On the Fence: Crafting Resistance at Greenham Common

Exploring the role craft played at the The Greenham Common Women’s Peace Camp

The Greenham Common Women’s Peace Camp started in 1981 when a group of women under the name ‘Women For Life on Earth’ marched from Cardiff to the RAF airbase at Greenham Common, Berkshire. They were marching in protest at the recent decision by NATO to allow US cruise missiles to be stored at the airbase. The women resolved to remain there until the missiles were removed, which they were in 1991. The camp remained until 2000, when the land was restored to civilian ownership. In February 1982, the women collectively decided that the camp should be a women-only space. In the years that followed, the women of Greenham established a site of radical new domesticity, which rejected the constraints of the nuclear family as much as the nuclear weapons held in the base.

Crafting became an essential characteristic of the protests at Greenham, and is one of the ways in which the peace camp redefined the domestic. Traditionally seen as a women’s activity, crafting is usually expected to take place in the privacy of the home. Yet at Greenham, craft was made unapologetically public, drawing attention to the often undervalued labour of women, and was resituated at the centre of a highly politicised protest. What’s more, crafting became central to the fostering of community at the camp.

Paula Allen, ‘Decorate the Base’, 1982. © Paula Allen Photography

One important way crafting was used at Greenham was in the decoration of the chain-link fence around the perimeter of the airbase. Symbolically, this fence represented the divide between the masculinist operations of war conducted inside the base, and the non-violent, all-woman camp on the outside; a highly fraught boundary between public and private, the fence often figured heavily in protest actions. During the ‘Embrace the Base’ event of 1982, thousands of women travelled to the camp to link arms, encircling the entire base in their embrace. Women were also asked to bring an object to attach to the fence: ‘anything related to “real” life – as opposed to the unreal world that the military base represents’. These objects were then woven into the surface of the fence, which became a rich tapestry of all sorts of things: ‘fruits, records, an empty Bacardi bottle, thousands of balloons, vegetables, statements from the UN Declaration of Human Rights’ to name just a few. An evocative visual representation of the once separate lives of Greenham women now woven together, the fence was at once an effective symbol of the newly forged community at Greenham, and a form of protest in that it illustrated all that was at risk in the face of nuclear destruction.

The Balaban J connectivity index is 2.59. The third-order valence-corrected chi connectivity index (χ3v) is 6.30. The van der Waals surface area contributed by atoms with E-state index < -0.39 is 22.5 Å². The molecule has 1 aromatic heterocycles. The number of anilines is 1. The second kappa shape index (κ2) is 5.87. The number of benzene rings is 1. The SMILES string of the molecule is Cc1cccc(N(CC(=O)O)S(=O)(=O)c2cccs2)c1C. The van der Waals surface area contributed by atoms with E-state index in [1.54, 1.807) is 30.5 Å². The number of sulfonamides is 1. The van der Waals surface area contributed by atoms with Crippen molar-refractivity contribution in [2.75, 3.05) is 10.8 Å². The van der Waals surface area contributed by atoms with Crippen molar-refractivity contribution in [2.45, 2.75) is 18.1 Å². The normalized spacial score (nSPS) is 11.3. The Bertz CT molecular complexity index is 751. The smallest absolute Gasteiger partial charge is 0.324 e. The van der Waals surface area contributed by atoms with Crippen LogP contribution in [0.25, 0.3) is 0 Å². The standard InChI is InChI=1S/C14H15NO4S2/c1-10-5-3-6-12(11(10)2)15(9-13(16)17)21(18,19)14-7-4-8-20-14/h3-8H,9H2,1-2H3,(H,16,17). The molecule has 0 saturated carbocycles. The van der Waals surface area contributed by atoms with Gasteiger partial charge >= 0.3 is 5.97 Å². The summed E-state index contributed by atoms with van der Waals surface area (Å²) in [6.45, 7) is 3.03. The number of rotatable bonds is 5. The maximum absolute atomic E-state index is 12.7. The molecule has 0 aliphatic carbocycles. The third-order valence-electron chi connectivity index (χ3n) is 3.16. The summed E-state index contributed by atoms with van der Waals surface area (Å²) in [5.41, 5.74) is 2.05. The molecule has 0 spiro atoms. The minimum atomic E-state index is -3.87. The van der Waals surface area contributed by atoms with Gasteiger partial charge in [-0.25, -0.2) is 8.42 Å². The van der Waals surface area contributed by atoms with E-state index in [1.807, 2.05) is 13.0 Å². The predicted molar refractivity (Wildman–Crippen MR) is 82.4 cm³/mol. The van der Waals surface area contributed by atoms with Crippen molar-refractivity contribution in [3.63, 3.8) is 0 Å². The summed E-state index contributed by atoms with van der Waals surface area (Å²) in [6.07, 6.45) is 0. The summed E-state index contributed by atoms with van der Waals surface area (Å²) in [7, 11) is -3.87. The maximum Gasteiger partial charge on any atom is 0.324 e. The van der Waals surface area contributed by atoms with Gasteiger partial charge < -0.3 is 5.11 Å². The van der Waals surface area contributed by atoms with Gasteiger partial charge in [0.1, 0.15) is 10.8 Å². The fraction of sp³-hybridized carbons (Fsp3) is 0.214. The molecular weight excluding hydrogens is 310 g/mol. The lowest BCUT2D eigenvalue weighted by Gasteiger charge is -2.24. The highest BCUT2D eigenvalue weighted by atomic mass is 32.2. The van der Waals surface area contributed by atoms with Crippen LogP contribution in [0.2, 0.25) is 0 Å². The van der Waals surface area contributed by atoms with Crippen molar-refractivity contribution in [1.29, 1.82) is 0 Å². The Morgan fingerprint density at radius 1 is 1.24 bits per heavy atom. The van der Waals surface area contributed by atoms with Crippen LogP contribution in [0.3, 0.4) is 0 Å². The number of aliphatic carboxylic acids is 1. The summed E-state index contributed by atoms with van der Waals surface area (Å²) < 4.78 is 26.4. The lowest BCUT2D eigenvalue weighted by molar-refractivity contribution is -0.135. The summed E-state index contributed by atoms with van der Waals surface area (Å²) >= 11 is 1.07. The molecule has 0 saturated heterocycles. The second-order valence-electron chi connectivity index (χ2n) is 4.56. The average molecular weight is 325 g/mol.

The technique of weaving was not only used in the decoration of the perimeter fence. When blockading the entrances to the airbase, the women would entangle themselves in spider’s webs made from yarn. These webs, binding them to their surroundings and equally to one another, enabled the women to employ craftwork as a highly efficacious tool of non-violent protest. As Alexandra Kokoli has commented, when the majority-male police force tried to untangle and remove the women, they were subjected to exactly the sort of ‘fiddly task’ traditionally required of women. Here, the practices of crafting and weaving became physically embodied by the protestors who became a literal part of the fabric of resistance. The ways in which we now understand crafting to foster communities (knitting circles, for example) is shown here in its most extreme sense, literally bonding these women together.

Ed Barber, Peace Moves, Greenham Common, 1982. © Edward Barber 2016

In a sense, the women of Greenham Common wove yarn into the webs and in between their own bodies, but equally they also wove a community, and a network, which existed beyond the physical location of the camp. A popular song sung at the camp had the refrain ‘Carry Greenham Home’, which truly expressed how to be a Greenham woman was to hold an ideology, an attitude that life could be radically reinvented, long after the end of the camp. More than purely a protest against nuclear arms, the peace camp represented the possibility of a reimagined way of life, existing and even thriving without the patriarchal structure of the nuclear family or normative ideas about the organisation of domestic labour.

Four decades on from the start of the camp, in our bizarre pandemic era of social distancing, many of us are spending more time than ever in our homes and our relationship to domesticity has been brought to the forefront. There is a lot to be learnt at this time from the women of Greenham, and although we won’t be holding hands in mass demonstrations of solidarity any time soon, the community-building power they saw in craftwork is inspiring. In 1981, the women of Greenham mobilised craft against the impending threat of a nuclear crisis. In 2020, when social distancing is causing endemic loneliness and isolation, we can seek inspiration from how crafting built community at Greenham, even when we are not physically close.

Words: Dora Housham

About: Dora Housham is a recent Art History graduate from the University of Sussex. She has a particular interest in twentieth-century art and popular media: protest art, crafts, magazines and posters. As an aspiring writer and curator, she is focused on research about modern social history through art and material culture.

To find out more about the Greenham Common Peace Camp and the women who were part of it, check out Greenham Women Everywhere